As advances in reproductive technology enable pregnancies at increasingly older ages and new diagnostic tools allow for earlier disease detection, it’s becoming more common to see pregnant patients with glaucoma. Treating glaucoma in this patient population requires balancing the patient’s ocular health with any potential risks to the fetus from medications. Here, I’ll review the available evidence and discuss management options for pregnant patients.


IOP and Pregnancy

What do we typically expect in terms of intraocular pressure and pregnancy? Studies on IOP and pregnancy are limited, but the available data indicate that IOP changes occur throughout pregnancy as a result of an increase in the outflow facility.1 A study of 117 non-glaucomatous Nigerian women reported that intraocular pressure declined by the third trimester (mean IOP: 14.7 ±2.2 mmHg in the first trimester vs. 11 ±1.3 mmHg in the third trimester, p<0.0001).2 At six weeks postpartum, mean IOP increased to near pre-pregnancy levels at 14.2 ±1.8 mmHg (p<0.001). Another study reported that IOP decreased significantly by the 18th week of pregnancy, by almost 20 percent, in non-glaucomatous women, while ocular hypertensive women saw a later IOP decline of approximately 24 percent, at around the 24th week of pregnancy.3

As for pregnant patients with glaucoma, a retrospective study of 15 pregnant women with ethnicities somewhat representative of the U.S. population,4 found that 57 percent of women had stable IOP and visual fields; 18 percent had visual field progression with IOP either stable or increased; and another 18 percent had stable visual fields with increased IOP. More than a third of the pregnant women in this small series had increased IOP or visual field progression during pregnancy. This tells us that we have to be vigilant about following and checking pressures and observing glaucomatous women during pregnancy.

Considering these reported IOP changes during pregnancy, what happens after pregnancy in terms of disease progression? A retrospective study of 37 Korean women (67 eyes) who discontinued their glaucoma medications during pregnancy found that 28 percent—nearly a third of patients—had visual field progression detected 14 months after delivery.5 So, there seems to be a delay in the field progression despite IOP potentially increasing or increasing above where it had been during pregnancy.  

This group compared patients who progressed with those who didn’t progress and found a statistically significant difference in IOP. Patients who progressed experienced higher IOP during pregnancy and postpartum compared with those who didn’t progress. Differences between the two groups were small, however, with progressors and non-progressors within 1 to 3 mmHg of each other (Table 1). Pressures in the study were also relatively low; this is because the study was conducted in Korea, and Korean women have a much higher incidence of normal-tension glaucoma than what we see in the United States (i.e., almost half of Korean women have normal-tension glaucoma). Even at these low pressures, almost a third of patients progressed following pregnancy.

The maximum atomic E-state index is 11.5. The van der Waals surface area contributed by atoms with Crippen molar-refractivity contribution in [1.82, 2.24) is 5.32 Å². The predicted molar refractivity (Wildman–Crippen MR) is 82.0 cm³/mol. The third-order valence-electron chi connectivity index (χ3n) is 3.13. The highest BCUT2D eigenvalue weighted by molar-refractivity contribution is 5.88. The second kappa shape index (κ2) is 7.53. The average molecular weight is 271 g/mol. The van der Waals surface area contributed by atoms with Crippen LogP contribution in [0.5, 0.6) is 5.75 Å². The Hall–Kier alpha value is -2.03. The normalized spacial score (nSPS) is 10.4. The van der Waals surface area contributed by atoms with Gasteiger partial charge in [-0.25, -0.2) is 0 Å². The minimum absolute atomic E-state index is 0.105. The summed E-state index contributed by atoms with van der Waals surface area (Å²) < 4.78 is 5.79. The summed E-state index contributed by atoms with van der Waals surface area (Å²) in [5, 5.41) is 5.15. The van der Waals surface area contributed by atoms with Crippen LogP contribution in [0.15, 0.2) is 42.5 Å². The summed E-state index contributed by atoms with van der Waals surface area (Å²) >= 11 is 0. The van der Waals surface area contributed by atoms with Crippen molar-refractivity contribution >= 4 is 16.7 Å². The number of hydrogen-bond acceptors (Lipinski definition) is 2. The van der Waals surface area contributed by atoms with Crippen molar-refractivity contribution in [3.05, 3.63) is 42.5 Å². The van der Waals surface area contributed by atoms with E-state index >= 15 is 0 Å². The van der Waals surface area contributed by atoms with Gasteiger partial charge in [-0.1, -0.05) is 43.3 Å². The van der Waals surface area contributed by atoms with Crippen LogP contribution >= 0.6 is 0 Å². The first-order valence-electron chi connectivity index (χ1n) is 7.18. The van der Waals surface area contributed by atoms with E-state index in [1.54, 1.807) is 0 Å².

Case Example 

This patient was diagnosed with ocular hypertension in 1995 when she was 25 years old. Thirteen years later in 2008, she came to me for a follow-up exam and was seven weeks pregnant. In 2009, her visual fields were full in the right eye, one month after she delivered. Left-eye visual fields were full in 2008. At the end of her pregnancy, her fields remained full and stable. Her OCTs were within normal ranges in both eyes. Within a year, by April 2010, the right eye had progressed to a dense nasal step, superior and inferior. Fortunately, the left eye remained full.

During her pregnancy, her intraocular pressure varied but didn’t consistently decline. Based on her visual fields, I felt it was important to intervene. We performed bilateral mitomycin trabeculectomies, one in 2009 and in the second eye in 2010.


Management Options

Pregnant patients can and do experience glaucomatous progression. Here are the key treatment options for managing their glaucoma: 

• Laser trabeculoplasty. Laser trabeculoplasty, particularly selective laser trabeculoplasty has become a first-line treatment option for lowering IOP. That’s because the risk is fairly minimal. Topical anesthetics can be used and SLT can be performed without the use of any other pre- and postop anti-inflammatory medications (or if they’re needed, it’s for a very short period of time). So, laser trabeculoplasty isn’t a risky procedure for pregnant patients and should be considered as a first-line option. The biggest unknown is whether or not SLT is effective in young pregnant patients. Currently, there are few to no reports in the literature about SLT’s efficacy in this patient population. Further studies will provide more data.